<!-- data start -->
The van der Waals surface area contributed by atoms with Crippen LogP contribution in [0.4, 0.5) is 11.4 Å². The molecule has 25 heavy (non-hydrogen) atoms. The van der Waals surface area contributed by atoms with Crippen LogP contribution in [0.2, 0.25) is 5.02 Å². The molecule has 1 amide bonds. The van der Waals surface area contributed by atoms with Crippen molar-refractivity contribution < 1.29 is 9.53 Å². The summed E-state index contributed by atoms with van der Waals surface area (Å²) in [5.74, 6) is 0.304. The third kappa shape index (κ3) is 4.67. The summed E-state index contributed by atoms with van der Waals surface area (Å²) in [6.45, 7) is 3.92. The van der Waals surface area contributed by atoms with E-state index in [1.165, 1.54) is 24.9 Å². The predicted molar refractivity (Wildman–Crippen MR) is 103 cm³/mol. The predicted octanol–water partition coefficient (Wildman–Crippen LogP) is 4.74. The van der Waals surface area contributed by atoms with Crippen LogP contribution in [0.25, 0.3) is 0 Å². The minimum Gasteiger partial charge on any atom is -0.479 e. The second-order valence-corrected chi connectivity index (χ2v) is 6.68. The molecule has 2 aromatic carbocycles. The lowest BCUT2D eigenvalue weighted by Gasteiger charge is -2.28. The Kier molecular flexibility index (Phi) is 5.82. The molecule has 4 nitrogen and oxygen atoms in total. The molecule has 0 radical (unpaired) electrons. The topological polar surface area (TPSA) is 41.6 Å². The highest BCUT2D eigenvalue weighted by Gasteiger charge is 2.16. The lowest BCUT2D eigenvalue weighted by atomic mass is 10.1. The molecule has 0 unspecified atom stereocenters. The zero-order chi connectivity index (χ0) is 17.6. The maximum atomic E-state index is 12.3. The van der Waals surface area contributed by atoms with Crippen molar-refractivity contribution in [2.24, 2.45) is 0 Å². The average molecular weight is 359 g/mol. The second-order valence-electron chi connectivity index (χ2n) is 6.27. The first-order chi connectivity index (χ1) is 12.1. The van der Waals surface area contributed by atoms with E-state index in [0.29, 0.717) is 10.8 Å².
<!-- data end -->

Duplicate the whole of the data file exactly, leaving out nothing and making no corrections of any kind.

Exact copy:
The van der Waals surface area contributed by atoms with Crippen LogP contribution in [0.4, 0.5) is 11.4 Å². The molecule has 25 heavy (non-hydrogen) atoms. The van der Waals surface area contributed by atoms with Crippen LogP contribution in [0.2, 0.25) is 5.02 Å². The molecule has 1 amide bonds. The van der Waals surface area contributed by atoms with Crippen molar-refractivity contribution < 1.29 is 9.53 Å². The summed E-state index contributed by atoms with van der Waals surface area (Å²) in [5.74, 6) is 0.304. The third kappa shape index (κ3) is 4.67. The summed E-state index contributed by atoms with van der Waals surface area (Å²) in [6.45, 7) is 3.92. The van der Waals surface area contributed by atoms with E-state index in [1.165, 1.54) is 24.9 Å². The predicted molar refractivity (Wildman–Crippen MR) is 103 cm³/mol. The predicted octanol–water partition coefficient (Wildman–Crippen LogP) is 4.74. The van der Waals surface area contributed by atoms with Crippen LogP contribution in [0.25, 0.3) is 0 Å². The minimum Gasteiger partial charge on any atom is -0.479 e. The second-order valence-corrected chi connectivity index (χ2v) is 6.68. The molecule has 2 aromatic carbocycles. The lowest BCUT2D eigenvalue weighted by Gasteiger charge is -2.28. The Kier molecular flexibility index (Phi) is 5.82. The molecule has 4 nitrogen and oxygen atoms in total. The molecule has 0 radical (unpaired) electrons. The topological polar surface area (TPSA) is 41.6 Å². The highest BCUT2D eigenvalue weighted by Gasteiger charge is 2.16. The lowest BCUT2D eigenvalue weighted by atomic mass is 10.1. The molecule has 0 unspecified atom stereocenters. The zero-order chi connectivity index (χ0) is 17.6. The maximum atomic E-state index is 12.3. The van der Waals surface area contributed by atoms with Crippen molar-refractivity contribution in [2.24, 2.45) is 0 Å². The average molecular weight is 359 g/mol. The second-order valence-electron chi connectivity index (χ2n) is 6.27. The first-order chi connectivity index (χ1) is 12.1. The van der Waals surface area contributed by atoms with E-state index in [0.29, 0.717) is 10.8 Å².